When new iterations of storied franchises are birthed, they usually get stuck into two camps with fans: going too far afield from the formula and staying too close to the formula.  With Might & Magic Heroes VII, Limbic Entertainment chose the latter route. Here’s the thing: it kinda works in its favor.

That’s the thing about us old school PC gamers, we have long memories.  I was first introduced to the Heroes of Might & Magic series back in 1999 with Heroes of Might & Magic III.  And that design of have a hero, collect a variety of warriors, mages and mythical creatures and search for treasure and adventure is the same today as it was back then and it’s as if my long lost friend has suddenly appeared.

Sure, the stories are a little contrived, but it’s a fantasy story in a fantastic world.  You are the Duke of Griffon and are having council to decide whether to plunge the crumbling empire into war with the hope of coming out with a better world or stepping out of the way of the lesser man in order to save innocent lives from having to endure a long war.  As you sit and listen to your advisors, they tell stories broken into campaigns you, the player, must partake.  It’s not the most compelling, but individual narrative is not the driving force of the game.

That would go to the game’s exploration through the overworld and the turn-based combat, which has been a staple for more than 20 years.  It is obvious that this is where Limbic focused its energies.  The character design and animations in the battle arenas are superb.  I mean, you stop playing just to admire their work, exceptional.  I really cannot say enough about these designs.  From the color palettes to the death animations, every character is lovingly detailed from the lowly cabir to maybe my personal favorite – the arcane eagle.  I sometimes even protected the arcane eagle during battle, not because it was my strongest creature, but I loved watching it too much.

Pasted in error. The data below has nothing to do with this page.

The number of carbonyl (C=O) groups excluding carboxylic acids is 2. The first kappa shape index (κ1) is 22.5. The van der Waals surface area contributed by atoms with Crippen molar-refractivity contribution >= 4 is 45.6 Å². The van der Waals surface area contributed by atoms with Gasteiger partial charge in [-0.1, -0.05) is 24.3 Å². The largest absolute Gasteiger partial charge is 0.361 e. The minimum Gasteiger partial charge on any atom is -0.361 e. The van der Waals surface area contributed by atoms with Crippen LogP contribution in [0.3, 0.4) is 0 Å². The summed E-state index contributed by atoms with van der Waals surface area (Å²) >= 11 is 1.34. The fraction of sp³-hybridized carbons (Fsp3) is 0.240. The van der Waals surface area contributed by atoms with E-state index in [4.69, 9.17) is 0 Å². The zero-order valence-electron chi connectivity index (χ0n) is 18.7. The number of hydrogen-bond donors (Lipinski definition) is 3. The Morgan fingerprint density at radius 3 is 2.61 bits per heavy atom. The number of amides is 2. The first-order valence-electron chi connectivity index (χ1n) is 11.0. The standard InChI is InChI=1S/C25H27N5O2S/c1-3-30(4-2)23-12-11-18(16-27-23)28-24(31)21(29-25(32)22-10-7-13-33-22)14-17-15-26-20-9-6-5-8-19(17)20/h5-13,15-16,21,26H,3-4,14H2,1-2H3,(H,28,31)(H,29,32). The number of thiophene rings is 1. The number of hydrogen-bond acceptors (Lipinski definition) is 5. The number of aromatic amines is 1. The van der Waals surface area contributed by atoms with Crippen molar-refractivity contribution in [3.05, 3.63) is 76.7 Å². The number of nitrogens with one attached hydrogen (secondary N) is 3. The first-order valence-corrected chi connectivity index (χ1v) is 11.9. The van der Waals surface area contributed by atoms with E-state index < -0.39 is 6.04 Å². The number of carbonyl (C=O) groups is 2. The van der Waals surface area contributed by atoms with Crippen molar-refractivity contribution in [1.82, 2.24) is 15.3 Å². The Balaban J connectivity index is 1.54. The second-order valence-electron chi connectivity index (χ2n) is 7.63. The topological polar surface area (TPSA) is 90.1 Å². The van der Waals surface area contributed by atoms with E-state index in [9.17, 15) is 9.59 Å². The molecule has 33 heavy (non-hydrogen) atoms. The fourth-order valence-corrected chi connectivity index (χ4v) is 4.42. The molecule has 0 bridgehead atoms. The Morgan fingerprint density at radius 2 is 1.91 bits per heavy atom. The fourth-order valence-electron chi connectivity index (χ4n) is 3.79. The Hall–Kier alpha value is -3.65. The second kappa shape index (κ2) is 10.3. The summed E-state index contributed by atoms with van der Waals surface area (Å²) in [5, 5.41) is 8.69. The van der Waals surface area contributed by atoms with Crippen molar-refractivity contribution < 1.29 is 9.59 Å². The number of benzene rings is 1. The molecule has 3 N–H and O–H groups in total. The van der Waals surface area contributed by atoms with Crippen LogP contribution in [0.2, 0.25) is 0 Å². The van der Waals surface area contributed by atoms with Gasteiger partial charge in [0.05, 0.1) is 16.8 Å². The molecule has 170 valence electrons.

The battle systems themselves stick to the tried and true formula of Heroes of Might & Magic games of the past, and while that made understanding them easy, I felt like some of the balancing between creatures in battle could have used a little work.  Or maybe my hero’s development could have evolved differently.  I felt most battles were either too easy or too difficult.  I would steamroll 8 battles in a row and slam into a brick wall that involved numerous failures followed by me pulling out the victory by a fortunate “roll” rather than my strategy.

That’s another thing.  While Heroes may be a remnant of my past and a bit like “riding a bicycle,” per se, there was no real tutorial to speak of.  New players could be easily turned off by the unintuitive design and lack of introductory mechanics.  In battle, there are enough breadcrumbs to aid the player and put them on the right path, but in the overworld, even I had a little trouble with movement and exploration.

Overall, Might & Magic Heroes VII, is a solid game built on a storied franchise with beautiful character design and animation.  Limbic Entertainment’s goal was obviously to appease a nostalgic vibe inside PC gamers who love the old turn-based strategy games.  They were extremely successful in that regard.  20th Century PC gamers can bathe in the nostalgic glory of this game.  If you do not find yourself in that narrow niche of gamers, you may want to wait and see on this one.